Jun 29, 2017 | 11:02 GMT
For Russia, Putin Power Is Losing Some of Its Shine
The message from the Kremlin is clear: Putin is a strong leader and a man of the people. But the message is beginning to sound stale, and a reckoning may be peeking above the horizon.(NATALIA KOLESNIKOVA/AFP/Getty Images)


It can be difficult to separate the important from unimportant on any given day. Reflections mean to do exactly that — by thinking about what happened today, we can consider what might happen tomorrow. Despite a show of strength and a charm offensive, Russian President Vladimir Putin's government is beginning to show its age. Russia is facing a dangerous protest movement against Putin's system, and he has responded with heavy-handed crackdowns and winsome public appearances. The message from the Kremlin is clear: Putin is a strong leader and a man of the people. But the message is beginning to sound stale, and a reckoning may be peeking above the horizon. 

charm offensive:人気取り作戦
show its age:年を感じさせる

Even before his rise to power, Putin and his elites had been shaping the story behind the Russian leader. In that narrative, while under President Boris Yeltsin, Putin pushed out an unruly pack of diverse politicians to be the man to stabilize a country in chaos. As the first head of the Federal Security Service and then prime minister, Putin reined in dissident regions, and with a troop surge, he quelled insurgency in the Caucasus. Leapfrogging into the presidency in 2000, he consolidated power by ousting noncompliant oligarchs and reclaiming strategic and lucrative assets for the state. 

troop surge:急増
noncompliant :言いなりにならない

Putin began rebuilding and reorganizing the military and security services, transforming them into key tools and decision-makers. He purged the political system of disloyal parties and politicians. Overall, during Putin's first term as president, Russia emerged as a stronger and more stable country, and his esteem rose in the eyes of the people. The Kremlin's message was clear: Putin had saved Russia. 


Now, backed by a system he created and the support of the vast majority of the people, Putin began flexing Russia's muscle internationally. In 2006 he cut off energy to Ukraine and Europe. In 2007, Putin gave an aggressive speech at the Munich Security Conference in Germany, condemning U.S. global dominance and its "hyper use of force." Soon after, Russia pulled out of the Treaty on Conventional Armed Forces in Europe, and the next year, Russia invaded Georgia. The Kremlin was sending the message that Putin had restored Russia's power and standing in the world.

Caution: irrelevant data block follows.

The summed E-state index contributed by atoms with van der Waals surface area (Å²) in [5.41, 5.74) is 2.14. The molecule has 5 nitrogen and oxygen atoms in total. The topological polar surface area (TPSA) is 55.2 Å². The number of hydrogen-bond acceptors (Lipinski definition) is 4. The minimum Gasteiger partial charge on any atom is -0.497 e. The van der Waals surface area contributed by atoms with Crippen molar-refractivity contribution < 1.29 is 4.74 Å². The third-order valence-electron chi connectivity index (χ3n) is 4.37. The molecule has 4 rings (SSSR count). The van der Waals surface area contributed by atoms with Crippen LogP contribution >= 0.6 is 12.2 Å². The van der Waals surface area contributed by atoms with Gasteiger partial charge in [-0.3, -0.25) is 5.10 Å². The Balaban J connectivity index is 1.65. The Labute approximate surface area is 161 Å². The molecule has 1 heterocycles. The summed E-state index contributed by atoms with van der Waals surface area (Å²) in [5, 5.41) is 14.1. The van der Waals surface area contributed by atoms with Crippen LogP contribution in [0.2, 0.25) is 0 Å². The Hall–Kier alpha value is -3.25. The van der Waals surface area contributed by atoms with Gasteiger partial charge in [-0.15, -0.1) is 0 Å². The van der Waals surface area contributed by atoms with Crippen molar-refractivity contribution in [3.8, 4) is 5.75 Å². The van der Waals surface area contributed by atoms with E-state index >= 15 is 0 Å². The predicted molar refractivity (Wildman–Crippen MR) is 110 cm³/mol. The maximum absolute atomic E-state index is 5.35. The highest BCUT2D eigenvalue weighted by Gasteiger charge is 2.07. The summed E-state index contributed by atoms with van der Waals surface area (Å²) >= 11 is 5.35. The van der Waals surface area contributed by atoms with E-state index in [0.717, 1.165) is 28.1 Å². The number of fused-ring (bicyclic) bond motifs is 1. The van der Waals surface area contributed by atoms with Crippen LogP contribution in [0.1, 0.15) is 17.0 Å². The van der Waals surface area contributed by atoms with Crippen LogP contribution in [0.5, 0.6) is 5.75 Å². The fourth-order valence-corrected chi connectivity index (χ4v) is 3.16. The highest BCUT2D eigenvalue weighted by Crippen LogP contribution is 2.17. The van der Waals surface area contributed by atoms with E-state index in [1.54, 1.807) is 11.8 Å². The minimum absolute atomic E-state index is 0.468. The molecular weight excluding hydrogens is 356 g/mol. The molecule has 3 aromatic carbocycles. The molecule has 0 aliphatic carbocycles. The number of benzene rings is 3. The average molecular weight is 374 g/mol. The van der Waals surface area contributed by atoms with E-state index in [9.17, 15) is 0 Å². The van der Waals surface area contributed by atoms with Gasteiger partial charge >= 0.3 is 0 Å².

Treaty on Conventional Armed Forces:ヨーロッパ通常戦力条約は、欧州各国が核兵器以外の通常戦力の削減について締結した条約。通称CFE条約。

But Russia's return to the global stage was met with strong pushback from the West and many former Soviet states. The West countered by meddling in Russia; uprisings and conflicts spread in Ukraine; the United States and the European Union imposed sanctions; and NATO built up its forces on Russia's borderlands. The Kremlin promoted several nationalist and patriotic messages in response, rallying the Russian people behind Putin, who was seen as defending the motherland. This patriotism culminated in Russia's annexation of Crimea from Ukraine.


The Message Wears Thin
Now the narrative has started to crumble, as the Kremlin and Putin are faced with many crises. As the West piled on economic pressure, Russia fell into a recession because of low oil prices. Russian elites believe they are suffering with less wealth and fewer opportunities for conspicuous consumption to splash around. A shrinking pie has led to power grabs and struggles for money and assets, putting Putin in a dangerous position with his loyalists as he picks who succeeds or survives. And the recession affected the Russian people more than the state and its elites. Unemployment and the nonpayment of salaries are rising, as is the poverty rate. With countersanctions, the cost of food has skyrocketed. Most average and low-income Russians spend half their income on meals. 

splash :大きく取り上げられる

During previous economic and social crises under Putin, the Kremlin urged the country to remember the turmoil of the 1990s under Yeltsin — a frightening prospect to Russians — and to see that the latest crisis wasn't that bad. But the message may have run its course because Russia has seen a generational turnover. About one-fourth of Russians were born after the collapse of the Soviet Union, and those entering their teens and early 20s have only known Putin as their leader. The memories of the chaotic 1990s and the idea of Putin as savior are beginning to fade. 


While the old narrative sounds hollow to much of this new generation, most of these young people are not anti-Putin, or wildly liberal, but they do want a diverse, responsive political system. Opposition leader Alexei Navalny has capitalized on the burgeoning and disgruntled youth movement with a message of anti-corruption — an umbrella cause that encapsulates reforming the political structures, cleaning up the government, providing economic support and making the electoral system legitimate. Navalny is creating a platform to rally this new generation, who were drawn by the tens of thousands to join protests on June 12 in about 150 cities. Most of the demonstrators were young people stirred up by social media, which the Kremlin has struggled to control.


プーチンがエリツィンに変わって、国家を大改革したことを若い人たちは知らない。彼らは今のロシアの経済の低迷に不満を持っている。失業、物価高が彼らに対して、政府への抗議活動へと導いてきた。Alexei Navalnyがそのリーダーだが、6月12日に150都市で、デモを行った。プーチンは彼らを鎮圧したが、その問題の根源は依然として残ったままだ。


swingby_blog at 20:09コメント(0) 


  情報を記憶: 評価:  顔   星



海野 恵一



Swingby 最新イベント情報
海野塾のイベントはFacebookのTeamSwingbyを参照ください。 またスウィングバイは以下のところに引っ越しました。 スウィングバイ株式会社 〒108-0023 東京都港区芝浦4丁目2−22東京ベイビュウ803号 Tel: 080-9558-4352 Fax: 03-3452-6690 E-mail: clyde.unno@swingby.jp Facebook: https://www.facebook.com/clyde.unno 海野塾: https://www.facebook.com TeamSwingby

Recent Comments
  • 今日:
  • 累計:


社長ブログ ブログランキングへ